Defcon 2006: Hackers can work for the Feds - no degree required
Las Vegas (NV) - The great need for qualified computer security personnel is now forcing the government to rethink rigid hiring guidelines. At the Defcon computer security convention in Las Vegas, more than a dozen federal agents told attendees that traditional requirements like college degrees and polygraph tests were no longer strictly required for government employment. They also said security clearances are being approved quickly.
In a rather surprising change of strategy, the government is streamlining its process of attracting hacking talent. Jerry Dixon, deputy director for the United States Computer Emergency Readiness Team, told journalists that his organization has hired several people without degrees. Jim Christy, director of the Defense Cyber Crime Institute told attendees that most of the people who come to work for him usually come in as contractors and have no background with the government. "We're gonna teach you how to do the job... without college degrees," Christy said.
Apparently, "very gifted" have the chance of being hired even without a high-school degree. "I just spent five and a half hours last night talking with someone who has never graduated high school. And he is one of the most innovative people I know," said Dr. Linton Wells II, assistant secretary of defense for the Department of Defense.
The Fed panel at Defcon 2006
Wells expalined that the government desperately needs qualified people as 40% of the senior personnel will be retiring during the next few years. With this upcoming shortage, the government is willing to accept people gaining skills away from schools. "The last standing perception of government service is that you need a college degree," said Wells. He said this perception does not match reality. According to Wells, many employees, contractors and even people in the senior executive service do not have degrees.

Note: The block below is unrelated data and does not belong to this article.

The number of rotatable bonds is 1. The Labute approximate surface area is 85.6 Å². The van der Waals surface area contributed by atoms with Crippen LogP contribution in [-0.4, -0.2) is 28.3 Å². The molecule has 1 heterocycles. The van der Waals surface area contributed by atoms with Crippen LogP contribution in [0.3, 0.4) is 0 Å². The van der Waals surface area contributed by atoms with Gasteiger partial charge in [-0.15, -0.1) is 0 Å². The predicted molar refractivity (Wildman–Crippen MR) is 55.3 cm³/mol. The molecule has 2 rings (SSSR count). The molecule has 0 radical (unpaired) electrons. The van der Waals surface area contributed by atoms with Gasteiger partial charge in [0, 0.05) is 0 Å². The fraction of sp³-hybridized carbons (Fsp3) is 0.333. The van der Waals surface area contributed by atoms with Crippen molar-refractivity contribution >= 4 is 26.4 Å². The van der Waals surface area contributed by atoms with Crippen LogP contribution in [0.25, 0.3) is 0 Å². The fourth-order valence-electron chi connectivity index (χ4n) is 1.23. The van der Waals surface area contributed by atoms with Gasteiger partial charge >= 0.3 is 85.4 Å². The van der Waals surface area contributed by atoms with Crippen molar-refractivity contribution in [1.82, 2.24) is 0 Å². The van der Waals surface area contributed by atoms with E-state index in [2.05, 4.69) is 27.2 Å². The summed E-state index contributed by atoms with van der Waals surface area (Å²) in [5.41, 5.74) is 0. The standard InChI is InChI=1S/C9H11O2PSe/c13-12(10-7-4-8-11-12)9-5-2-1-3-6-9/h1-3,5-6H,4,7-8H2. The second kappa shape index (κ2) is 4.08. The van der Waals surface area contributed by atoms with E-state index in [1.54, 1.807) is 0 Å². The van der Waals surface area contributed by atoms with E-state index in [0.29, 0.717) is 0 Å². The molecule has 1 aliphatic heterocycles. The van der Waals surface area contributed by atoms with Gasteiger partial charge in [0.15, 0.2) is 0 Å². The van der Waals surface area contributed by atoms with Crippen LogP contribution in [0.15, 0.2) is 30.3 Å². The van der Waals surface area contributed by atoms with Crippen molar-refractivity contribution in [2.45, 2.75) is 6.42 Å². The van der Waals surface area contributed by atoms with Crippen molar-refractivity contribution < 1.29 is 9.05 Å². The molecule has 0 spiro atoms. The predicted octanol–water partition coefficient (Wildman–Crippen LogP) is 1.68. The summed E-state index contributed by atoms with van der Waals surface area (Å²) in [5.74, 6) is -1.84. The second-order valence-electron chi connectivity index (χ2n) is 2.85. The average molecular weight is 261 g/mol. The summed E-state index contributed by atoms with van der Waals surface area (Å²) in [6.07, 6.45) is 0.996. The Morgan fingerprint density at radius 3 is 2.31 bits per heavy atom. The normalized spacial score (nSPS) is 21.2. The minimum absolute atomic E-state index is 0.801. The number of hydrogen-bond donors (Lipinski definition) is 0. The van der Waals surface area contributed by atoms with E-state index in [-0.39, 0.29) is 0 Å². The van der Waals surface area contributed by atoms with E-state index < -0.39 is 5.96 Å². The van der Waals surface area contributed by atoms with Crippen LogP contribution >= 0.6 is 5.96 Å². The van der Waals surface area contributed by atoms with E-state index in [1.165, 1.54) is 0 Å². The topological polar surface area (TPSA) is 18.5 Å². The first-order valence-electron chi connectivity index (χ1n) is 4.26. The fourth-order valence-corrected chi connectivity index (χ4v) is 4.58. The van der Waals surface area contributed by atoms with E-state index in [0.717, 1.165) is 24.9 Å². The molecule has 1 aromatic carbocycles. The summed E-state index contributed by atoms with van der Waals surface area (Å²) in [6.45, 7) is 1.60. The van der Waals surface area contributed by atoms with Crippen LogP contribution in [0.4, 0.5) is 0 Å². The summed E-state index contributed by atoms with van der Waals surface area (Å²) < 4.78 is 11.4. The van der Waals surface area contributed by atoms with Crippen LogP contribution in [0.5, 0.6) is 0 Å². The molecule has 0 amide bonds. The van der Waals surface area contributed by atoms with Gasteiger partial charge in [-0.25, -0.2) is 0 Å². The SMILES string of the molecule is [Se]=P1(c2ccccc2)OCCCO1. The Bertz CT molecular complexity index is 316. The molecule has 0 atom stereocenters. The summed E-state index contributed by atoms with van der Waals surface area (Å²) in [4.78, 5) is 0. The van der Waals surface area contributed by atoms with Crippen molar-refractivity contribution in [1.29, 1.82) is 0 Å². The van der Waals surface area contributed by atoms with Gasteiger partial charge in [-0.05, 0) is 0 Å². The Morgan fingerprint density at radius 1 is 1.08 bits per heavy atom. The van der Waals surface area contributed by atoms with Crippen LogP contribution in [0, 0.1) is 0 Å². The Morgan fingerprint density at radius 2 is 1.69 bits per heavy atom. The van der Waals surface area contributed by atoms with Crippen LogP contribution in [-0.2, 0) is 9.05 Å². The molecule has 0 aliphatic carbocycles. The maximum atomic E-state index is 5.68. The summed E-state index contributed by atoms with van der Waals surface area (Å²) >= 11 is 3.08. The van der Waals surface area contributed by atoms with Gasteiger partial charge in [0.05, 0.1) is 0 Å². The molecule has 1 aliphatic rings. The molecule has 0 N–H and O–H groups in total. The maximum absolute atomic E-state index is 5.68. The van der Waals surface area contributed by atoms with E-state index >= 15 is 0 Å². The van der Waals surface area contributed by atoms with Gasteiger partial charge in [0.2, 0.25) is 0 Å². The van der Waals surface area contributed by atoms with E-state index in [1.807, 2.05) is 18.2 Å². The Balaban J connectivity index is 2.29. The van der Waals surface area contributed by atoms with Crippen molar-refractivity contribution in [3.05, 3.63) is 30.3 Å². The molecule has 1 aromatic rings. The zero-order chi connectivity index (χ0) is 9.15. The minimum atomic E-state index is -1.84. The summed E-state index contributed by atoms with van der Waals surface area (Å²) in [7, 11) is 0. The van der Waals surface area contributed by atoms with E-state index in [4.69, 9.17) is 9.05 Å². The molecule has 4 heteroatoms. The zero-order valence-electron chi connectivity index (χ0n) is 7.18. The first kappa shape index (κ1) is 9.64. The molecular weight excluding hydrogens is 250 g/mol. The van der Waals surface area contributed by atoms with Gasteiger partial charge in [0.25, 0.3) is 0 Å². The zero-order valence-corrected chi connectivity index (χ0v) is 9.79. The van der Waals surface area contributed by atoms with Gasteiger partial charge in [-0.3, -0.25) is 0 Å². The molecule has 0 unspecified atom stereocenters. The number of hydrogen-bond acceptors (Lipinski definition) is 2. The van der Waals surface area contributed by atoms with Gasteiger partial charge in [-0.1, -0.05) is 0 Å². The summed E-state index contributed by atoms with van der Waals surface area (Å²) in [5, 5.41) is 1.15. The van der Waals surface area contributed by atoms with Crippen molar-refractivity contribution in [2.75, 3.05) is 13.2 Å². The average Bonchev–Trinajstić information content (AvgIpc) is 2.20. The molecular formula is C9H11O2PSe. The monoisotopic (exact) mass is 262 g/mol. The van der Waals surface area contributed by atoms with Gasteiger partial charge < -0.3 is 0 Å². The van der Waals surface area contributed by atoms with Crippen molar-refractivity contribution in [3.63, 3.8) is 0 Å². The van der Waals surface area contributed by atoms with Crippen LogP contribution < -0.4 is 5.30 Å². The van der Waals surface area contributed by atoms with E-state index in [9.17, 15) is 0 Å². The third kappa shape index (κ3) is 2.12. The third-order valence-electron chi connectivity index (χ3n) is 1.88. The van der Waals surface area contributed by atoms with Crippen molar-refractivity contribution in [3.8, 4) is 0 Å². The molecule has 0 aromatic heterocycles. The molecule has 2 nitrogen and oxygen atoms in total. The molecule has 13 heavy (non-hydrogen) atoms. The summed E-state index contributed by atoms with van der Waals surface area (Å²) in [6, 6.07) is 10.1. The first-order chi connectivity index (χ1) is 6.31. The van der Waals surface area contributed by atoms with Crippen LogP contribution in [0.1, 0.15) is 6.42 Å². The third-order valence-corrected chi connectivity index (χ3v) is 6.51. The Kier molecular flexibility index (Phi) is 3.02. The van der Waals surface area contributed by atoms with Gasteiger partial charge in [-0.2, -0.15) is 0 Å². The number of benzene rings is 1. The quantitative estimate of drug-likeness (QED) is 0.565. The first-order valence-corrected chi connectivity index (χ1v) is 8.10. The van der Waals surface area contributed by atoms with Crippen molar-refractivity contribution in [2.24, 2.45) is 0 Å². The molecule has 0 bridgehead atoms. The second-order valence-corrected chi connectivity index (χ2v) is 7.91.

Christy told us that becoming a contractor first is the "easiest and quickest" way to eventually getting a government job and said 60% of his organization is composed of contractors. Government hiring procedures often can be "slow and antiquated" and working with contractors sometimes is the only option to complete a critical job, he explained.
"If we need immediate help, we will hire someone as a contractor and then try to create a government position to move him into," said Christy. He added it can take "two to three years" for that position to be created.
Another misconception, according to the Defcon speakers, is that security clearances take months or even years to complete. Christy told us that new hires are getting cleared surprisingly quickly. In many cases, hires can receive an interim secret clearance in about 3 to 4 weeks. According to Christy, the interim check consists of a "quick little" background inquiry and a check for warrants and convictions. "Even some people in government are surprised at how quickly people are being cleared," Christy said.
Federal agents pose for the press
Even though the government is willing to drop the four-year degree requirement, other federal agents on the panel warned of requirements that cannot be eliminated. Mike Jacobs, vice president and director of SRA and a former deputy associate director of the NSA, warned about security clearances.
"You gotta sit and take the polygraphy, folks," said Jacobs. However this strict polygraph requirement only exists at some agencies - like the NSA. Both Dr. Wells and Christy told us that polygraphs are usually not required for other government agencies.
Many people and probably most Defcon attendees believe polygraphs are required for most government jobs, but Wells said, "This is absolutely not true... polygraphs are not required for most secret level jobs." Christy told us, "Everyone doesn't have to be polygraphed. In certain programs, up to 90% are not polygraphed."
The applicants that must face a polygraph often just take a basic polygraph instead of the much tougher "lifestyle" polygraph test. "Basically, we ask if you are a spy in the basic test," said Christy.
Other factors that could disqualify an applicant are financial problems and drug use. Financial responsibility is the "number one" disqualifier, but Christy adds that drug use is also a major disqualifier. "If you used drugs in the last year, you would probably be precluded.